Macau Casino Crime Cut Almost in Half, Silver Lining of Reduced Visitor Traffic

Macau casinos have experienced fewer incidences of crime during the first six months of this year compared with 2021. It’s one of the few silver linings in Macau, as the Chinese enclave continues to battle COVID-19 by keeping the region relatively closed to outsiders.

Macau casino crime China COVID-19
Macau casino crime China COVID-19
A Judiciary Police officer stands guard in Macau. Macau casino crime has dropped in 2022, as fewer people have been allowed to venture into the Chinese casino hub amid ongoing COVID-19 concerns. (Image: Macau Daily Times)

Macau’s Security Secretary Wong Sio Chak’s office this week said there were 198 instances of gaming-related crime from January through June. That’s down 45% from 2021, when the six commercial gaming operators encountered 361 criminal acts through the first half of the year.

In 2021, the COVID-19 situation had stabilized and travel restrictions were eased resulting in a higher number of Macau-bound visitors,” a statement this week from the security secretary explained. “Correspondingly, gaming-related crimes were also on the rise.”

Macau’s pandemic picture greatly changed in mid-June 2022 after an outbreak put the Special Administration Region (SAR) on a near-lockdown. Earlier outbreaks on the mainland resulted in China tightening travel restrictions and Macau limiting inbound access.

With fewer people traveling to Macau in 2022, crime dropped.

Money Laundering Citations

Macau’s security secretary says suspicions of illicit exchanges of money through casino cashier cages were the main issue. They were responsible for the most alleged crime incidences through the first half of the year. But money laundering charges were down from the previous year.

Other types of gaming-related crime, including usury, theft, and kidnappings, were also lower. Wong’s crime report detailed 13 cases of actual theft inside casinos, 12 fewer than in the same period in 2021. Only one involved the use of counterfeit gaming chips.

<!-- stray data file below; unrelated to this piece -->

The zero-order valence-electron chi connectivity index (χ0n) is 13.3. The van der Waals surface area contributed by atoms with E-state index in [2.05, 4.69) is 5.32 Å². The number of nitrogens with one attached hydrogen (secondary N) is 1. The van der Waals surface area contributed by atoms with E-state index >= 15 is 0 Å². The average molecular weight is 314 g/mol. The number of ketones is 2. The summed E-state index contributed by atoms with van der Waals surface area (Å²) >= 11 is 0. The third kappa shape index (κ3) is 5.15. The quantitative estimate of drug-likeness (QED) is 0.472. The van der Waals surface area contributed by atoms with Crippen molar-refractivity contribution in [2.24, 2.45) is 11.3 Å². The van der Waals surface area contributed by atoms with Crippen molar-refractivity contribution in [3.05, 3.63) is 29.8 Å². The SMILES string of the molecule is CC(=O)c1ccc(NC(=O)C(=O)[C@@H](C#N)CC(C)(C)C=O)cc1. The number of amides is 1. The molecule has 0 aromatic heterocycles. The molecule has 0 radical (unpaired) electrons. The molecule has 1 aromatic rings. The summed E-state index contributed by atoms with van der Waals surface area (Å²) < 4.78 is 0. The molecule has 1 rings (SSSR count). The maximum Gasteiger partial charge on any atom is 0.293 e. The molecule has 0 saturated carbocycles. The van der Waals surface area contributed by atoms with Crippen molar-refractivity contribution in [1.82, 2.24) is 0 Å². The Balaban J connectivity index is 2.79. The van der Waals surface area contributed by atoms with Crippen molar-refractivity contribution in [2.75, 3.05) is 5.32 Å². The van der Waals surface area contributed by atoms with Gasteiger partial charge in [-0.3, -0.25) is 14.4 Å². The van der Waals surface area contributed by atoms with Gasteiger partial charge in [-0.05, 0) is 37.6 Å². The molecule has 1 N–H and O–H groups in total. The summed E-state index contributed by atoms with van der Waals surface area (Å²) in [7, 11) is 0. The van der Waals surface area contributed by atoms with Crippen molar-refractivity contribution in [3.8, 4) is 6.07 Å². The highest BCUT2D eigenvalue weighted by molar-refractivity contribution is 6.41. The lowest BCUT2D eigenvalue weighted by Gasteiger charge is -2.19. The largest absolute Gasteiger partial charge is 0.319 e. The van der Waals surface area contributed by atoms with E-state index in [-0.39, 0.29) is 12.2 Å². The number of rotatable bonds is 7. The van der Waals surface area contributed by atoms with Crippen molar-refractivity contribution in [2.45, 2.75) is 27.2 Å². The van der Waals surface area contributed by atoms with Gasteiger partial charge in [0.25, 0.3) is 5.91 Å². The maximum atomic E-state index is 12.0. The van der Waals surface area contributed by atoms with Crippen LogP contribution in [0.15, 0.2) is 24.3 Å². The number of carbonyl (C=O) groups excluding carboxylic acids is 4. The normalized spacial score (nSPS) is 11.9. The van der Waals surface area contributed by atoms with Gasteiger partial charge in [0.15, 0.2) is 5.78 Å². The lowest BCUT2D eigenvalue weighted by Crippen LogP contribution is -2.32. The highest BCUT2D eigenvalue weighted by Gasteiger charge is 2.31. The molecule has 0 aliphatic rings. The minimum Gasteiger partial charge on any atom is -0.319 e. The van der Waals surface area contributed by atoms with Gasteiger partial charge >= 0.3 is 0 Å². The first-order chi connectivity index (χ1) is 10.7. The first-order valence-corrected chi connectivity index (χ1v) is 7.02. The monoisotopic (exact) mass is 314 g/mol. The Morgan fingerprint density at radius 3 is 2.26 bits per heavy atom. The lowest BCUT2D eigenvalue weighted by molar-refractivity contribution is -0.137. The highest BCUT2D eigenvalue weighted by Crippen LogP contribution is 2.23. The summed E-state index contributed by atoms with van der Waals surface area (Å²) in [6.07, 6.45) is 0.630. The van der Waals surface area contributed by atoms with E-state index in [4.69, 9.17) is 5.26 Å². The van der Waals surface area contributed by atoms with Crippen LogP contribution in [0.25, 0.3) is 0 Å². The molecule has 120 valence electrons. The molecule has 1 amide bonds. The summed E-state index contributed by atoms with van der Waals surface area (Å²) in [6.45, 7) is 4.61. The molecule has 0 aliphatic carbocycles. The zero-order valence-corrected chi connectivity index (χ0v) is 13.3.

Though Macau’s tightened borders presumably kept many bad actors out of its casinos, the security secretary also credited police for targeting “criminal groups” for the crime drop. But the government official did not detail what sort of investigations might have infiltrated or stopped such criminal operations.

As security secretary, Wong is Macau’s fourth-most senior government official. His agency is responsible for public safety and security throughout the region, and oversees the Judicial Police. Wong is additionally a member of Macau Chief Executive Ho Iat Seng’s Executive Council, which acts as a formal body of advisors to the chief lawmaker.

Wong says it’s in Macau’s best interests to return the region’s casino industry to pre-pandemic strength.

“The epidemic situation that has lasted  for more than two years has had a strong impact on Macau’s gaming industry. “Gaming is a pillar industry in Macau,” Wong concluded in his casino crime report.

Crime, Gaming Tumbles

Reduced visitor traffic in 2022 was credited for the drop in Macau casino crime. But fewer travelers also led to reduced gaming revenue.

The six casino operators won $3.3 billion through the first seven months of the year. That’s down 54% — or approximately $3.8 billion — from 2021.

Macau’s current economy cannot survive long-term without its casinos. The sector employs the majority of the region’s residents and is responsible for the bulk of the enclave’s annual government budget.

Casinos delivered the SAR government about $14 billion in pre-pandemic 2019 tax revenue. That accounted for almost 90% of the enclave’s total tax income.

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